Go to the Globe and Mail homepage

Jump to main navigationJump to main content

AdChoices

KONRAD YAKABUSKI

If the dollar goes south, brains will follow Add to ...

The loonie came up for air last week. After sinking to a 13-year low of less than 69 cents (U.S.) in mid-January, the Canadian dollar ended the month on an upswing as the U.S. central bank delayed increasing interest rates in that country and the Bank of Canada held off lowering them here.

As breathers go, however, it risks being short-lived. Currency traders are almost unanimously bearish on the loonie as commodities prices languish and the Canada-U.S. interest rate differential widens. One prominent forecaster sees the loonie sinking to 59 cents by year-end.

For many corporate leaders, hospital and university presidents and technology start-ups, the reality of a 70-cent dollar means only one thing: a renewed brain drain. Recruiting and retaining top talent was a lot easier when the currency hit parity with the U.S. greenback a few years ago. It now takes $1.40 Canadian to match every $1 (U.S.) that whiz kid can earn by going south.

“You thought getting talent to either stay in Canada or [trying] to attract folks in the U.S. was hard? Good luck. It just got 40 per cent more expensive,” John Ruffolo, the head of OMERS Ventures, the venture capital unit of the Ontario municipal workers pension fund, told a tech conference last week.

Couple that with Ottawa’s move to raise taxes on incomes above $200,000, pushing the top marginal tax rate to more than 53 per cent in Ontario and Quebec, and with the the Liberal election promise to tax stock-option gains as regular income, and it’s pretty much an open invitation for top talent to look south. For all Prime Minister Justin Trudeau’s branding of Canada as an “engine of invention” during his recent trip to Davos, his policies will make it harder to invent anything in Canada, except an excuse to leave.

Top earners know that higher deficits combined with an activist government agenda portend even higher taxes down the road. (See Ontario, Quebec.) Meanwhile, the Trudeau plan to tax stock-option gains above $100,000 at the same rate as regular income, instead of the lower capital gains rate, will deprive tech start-ups of a critical tool used to retain the cream of the crop.

Consider a recent medical school grad or computer science PhD carrying a heavy student debt load denominated in Canadian dollars. Not only could they earn more in the United States, and face a much lower tax bill, their U.S. income would go much farther in repaying their Canadian-dollar debt. While Texas and Florida impose no state income tax at all, even a “high tax” U.S. jurisdiction such as California trumps Toronto, Montreal or Vancouver in this scenario.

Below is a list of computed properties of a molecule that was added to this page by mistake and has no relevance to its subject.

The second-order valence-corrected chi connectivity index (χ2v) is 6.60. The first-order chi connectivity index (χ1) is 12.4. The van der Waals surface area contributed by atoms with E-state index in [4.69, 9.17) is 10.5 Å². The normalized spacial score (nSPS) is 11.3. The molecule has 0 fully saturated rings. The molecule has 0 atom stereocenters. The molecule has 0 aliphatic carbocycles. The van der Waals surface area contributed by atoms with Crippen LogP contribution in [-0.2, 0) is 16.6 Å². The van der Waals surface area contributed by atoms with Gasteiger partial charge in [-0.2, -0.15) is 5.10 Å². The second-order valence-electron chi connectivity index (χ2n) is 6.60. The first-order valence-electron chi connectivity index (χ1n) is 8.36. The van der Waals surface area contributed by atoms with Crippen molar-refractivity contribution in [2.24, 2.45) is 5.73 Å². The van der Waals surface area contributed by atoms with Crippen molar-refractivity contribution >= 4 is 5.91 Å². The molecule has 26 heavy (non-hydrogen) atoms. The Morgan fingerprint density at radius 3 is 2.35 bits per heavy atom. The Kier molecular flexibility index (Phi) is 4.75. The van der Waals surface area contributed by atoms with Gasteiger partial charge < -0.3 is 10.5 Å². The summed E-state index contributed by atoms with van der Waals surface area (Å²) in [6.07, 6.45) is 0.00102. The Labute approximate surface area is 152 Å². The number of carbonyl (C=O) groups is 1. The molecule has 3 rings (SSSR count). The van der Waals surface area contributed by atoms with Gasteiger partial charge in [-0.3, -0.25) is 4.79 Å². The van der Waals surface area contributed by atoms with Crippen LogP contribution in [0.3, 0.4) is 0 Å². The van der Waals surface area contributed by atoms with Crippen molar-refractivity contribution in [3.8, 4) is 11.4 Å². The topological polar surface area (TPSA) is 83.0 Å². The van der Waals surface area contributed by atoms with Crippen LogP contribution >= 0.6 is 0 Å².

We have seen this happen before. In the late 1990s, the brain drain became a national emergency. The low loonie made for open season on prime Canadian companies, which were scooped up at bargain prices by foreigners, taking head offices and top talent with them. The head of Nortel, the Canadian tech champion then at the height of its glory, warned in 1999: “Taxation is testing the allegiance of some of Canada’s best and brightest. The people we need are being forced out.”

The number of departures for the United States was not massive. And Canada continued to attract skilled immigrants from other countries. But those who left were exactly the kind of people Canada needed to hold on to. As a 2000 Statistics Canada study put it: “Canada suffers a net loss of workers in a variety of key knowledge-based occupations…The composition of emigrants is weighted to the better-educated, high-income earners and people of prime working age.”

Governments did what they normally do when they face a problem. They threw money at it. Jean Chrétien, the prime minister at the time, may have dismissed the brain drain as a ruse orchestrated by corporate Canada seeking tax cuts. But his government invested heavily in university research chairs to lure top professors and scientists to Canada, inflating university salaries across the board, while his finance minister, Paul Martin, cut personal and corporate income taxes by $40-billion in his 2000 budget alone. He also eased taxation on stock options. Provincial governments, meanwhile, awarded huge salary increases to doctors to keep them at home.

How long before it all happens again?

Report Typo/Error

Follow on Twitter: @konradyakabuski

Next story

loading

In the know

The Globe Recommends

loading

Most popular videos »

Highlights

More from The Globe and Mail

Most popular